Facing criticism for his relative silence on the topic, President Donald Trump began his first major speech to Congress by denouncing a recent wave of anti-Semitism.
In the first sentences of his joint address to Congress on Tuesday, the president decried the defaced Jewish cemeteries and bomb threats made against Jewish community centres across the US.
“As we mark the conclusion of our celebration of Black History Month, we are reminded of our nation’s path toward civil rights and the work that still remains,” Trump said.
He continued: “Recent threats targeting Jewish community centres and vandalism of Jewish cemeteries, as well as last week’s shooting in Kansas City, remind us that while we may be a nation divided on policies, we are a country that stands united in condemning hate and evil in all its forms.”
Throughout the first weeks of his presidency, Trump was somewhat less vocal in his denunciations of crimes aimed against Jews, and faced criticism over his selection of chief White House strategist Steve Bannon, who led the far-right website Breitbart that has attracted some anti-Semitic readers.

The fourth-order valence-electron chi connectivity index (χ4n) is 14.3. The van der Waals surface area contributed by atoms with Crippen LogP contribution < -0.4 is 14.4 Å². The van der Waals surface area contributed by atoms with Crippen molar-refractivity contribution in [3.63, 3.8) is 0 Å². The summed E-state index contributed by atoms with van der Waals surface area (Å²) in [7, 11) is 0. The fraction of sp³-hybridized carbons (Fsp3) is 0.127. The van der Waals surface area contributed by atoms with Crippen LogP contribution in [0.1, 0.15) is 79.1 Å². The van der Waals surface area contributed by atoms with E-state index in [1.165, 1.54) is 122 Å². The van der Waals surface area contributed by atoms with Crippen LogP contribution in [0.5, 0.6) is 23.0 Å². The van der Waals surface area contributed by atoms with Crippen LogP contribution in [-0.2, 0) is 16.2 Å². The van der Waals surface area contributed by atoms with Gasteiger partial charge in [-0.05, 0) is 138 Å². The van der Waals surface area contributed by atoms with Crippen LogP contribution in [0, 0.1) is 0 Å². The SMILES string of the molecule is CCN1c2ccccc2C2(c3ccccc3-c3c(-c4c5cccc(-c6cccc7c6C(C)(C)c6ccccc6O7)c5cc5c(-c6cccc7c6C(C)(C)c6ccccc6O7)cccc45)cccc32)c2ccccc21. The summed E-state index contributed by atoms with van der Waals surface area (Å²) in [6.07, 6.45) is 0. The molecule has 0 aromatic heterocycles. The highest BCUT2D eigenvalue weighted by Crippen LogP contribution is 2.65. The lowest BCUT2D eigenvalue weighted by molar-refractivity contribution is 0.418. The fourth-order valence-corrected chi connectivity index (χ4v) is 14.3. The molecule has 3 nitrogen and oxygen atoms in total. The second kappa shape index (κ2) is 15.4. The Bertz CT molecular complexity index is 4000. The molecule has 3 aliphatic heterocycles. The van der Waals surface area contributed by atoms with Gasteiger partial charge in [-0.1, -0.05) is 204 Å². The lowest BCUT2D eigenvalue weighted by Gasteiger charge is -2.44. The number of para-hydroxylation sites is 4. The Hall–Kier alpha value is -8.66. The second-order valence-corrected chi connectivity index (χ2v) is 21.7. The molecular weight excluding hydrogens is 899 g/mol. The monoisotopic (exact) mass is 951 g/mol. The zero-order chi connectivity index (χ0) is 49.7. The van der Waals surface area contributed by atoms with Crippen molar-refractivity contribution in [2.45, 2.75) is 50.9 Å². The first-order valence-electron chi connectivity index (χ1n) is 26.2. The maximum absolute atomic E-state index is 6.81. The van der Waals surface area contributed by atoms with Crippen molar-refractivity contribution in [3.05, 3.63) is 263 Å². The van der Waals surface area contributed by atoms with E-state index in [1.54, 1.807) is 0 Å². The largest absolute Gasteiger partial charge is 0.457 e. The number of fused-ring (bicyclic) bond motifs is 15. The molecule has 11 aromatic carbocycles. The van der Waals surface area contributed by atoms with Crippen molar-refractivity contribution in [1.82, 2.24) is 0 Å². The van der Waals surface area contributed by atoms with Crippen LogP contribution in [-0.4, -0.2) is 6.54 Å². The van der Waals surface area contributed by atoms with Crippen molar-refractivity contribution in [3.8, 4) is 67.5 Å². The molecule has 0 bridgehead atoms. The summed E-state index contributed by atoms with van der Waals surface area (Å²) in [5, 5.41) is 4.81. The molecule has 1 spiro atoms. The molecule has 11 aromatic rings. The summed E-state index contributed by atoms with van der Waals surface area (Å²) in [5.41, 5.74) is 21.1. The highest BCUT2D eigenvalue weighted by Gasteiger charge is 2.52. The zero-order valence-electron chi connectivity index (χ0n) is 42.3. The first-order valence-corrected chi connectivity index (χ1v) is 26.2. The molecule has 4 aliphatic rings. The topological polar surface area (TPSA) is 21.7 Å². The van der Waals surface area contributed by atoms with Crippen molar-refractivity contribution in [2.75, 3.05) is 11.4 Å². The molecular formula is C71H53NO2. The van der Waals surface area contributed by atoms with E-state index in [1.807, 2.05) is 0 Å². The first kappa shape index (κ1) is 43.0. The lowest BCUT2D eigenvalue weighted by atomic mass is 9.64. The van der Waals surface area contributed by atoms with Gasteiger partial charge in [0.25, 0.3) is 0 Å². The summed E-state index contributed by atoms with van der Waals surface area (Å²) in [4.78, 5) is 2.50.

Asked about the rise in anti-Semitic crimes earlier this month, Trump instead boasted about the size of his Electoral College victory during the 2016 election, while pointing out that his daughter Ivanka and her husband, Jared Kushner, were Jewish.
“I just want to say that we are very honored by the victory that we had — 316 Electoral College votes,” he said at the time. “We were not supposed to crack 220. You know that, right? There was no way to 221, but then they said there’s no way to 270. And there’s tremendous enthusiasm out there.”
Asked a similar question during a press conference the next day, Trump chastised the reporter, saying it was “not a simple question, not a fair question.”
“I am the least anti-Semitic person that you’ve ever seen in your entire life. No. 2, racism, the least racist person,” Trump said.
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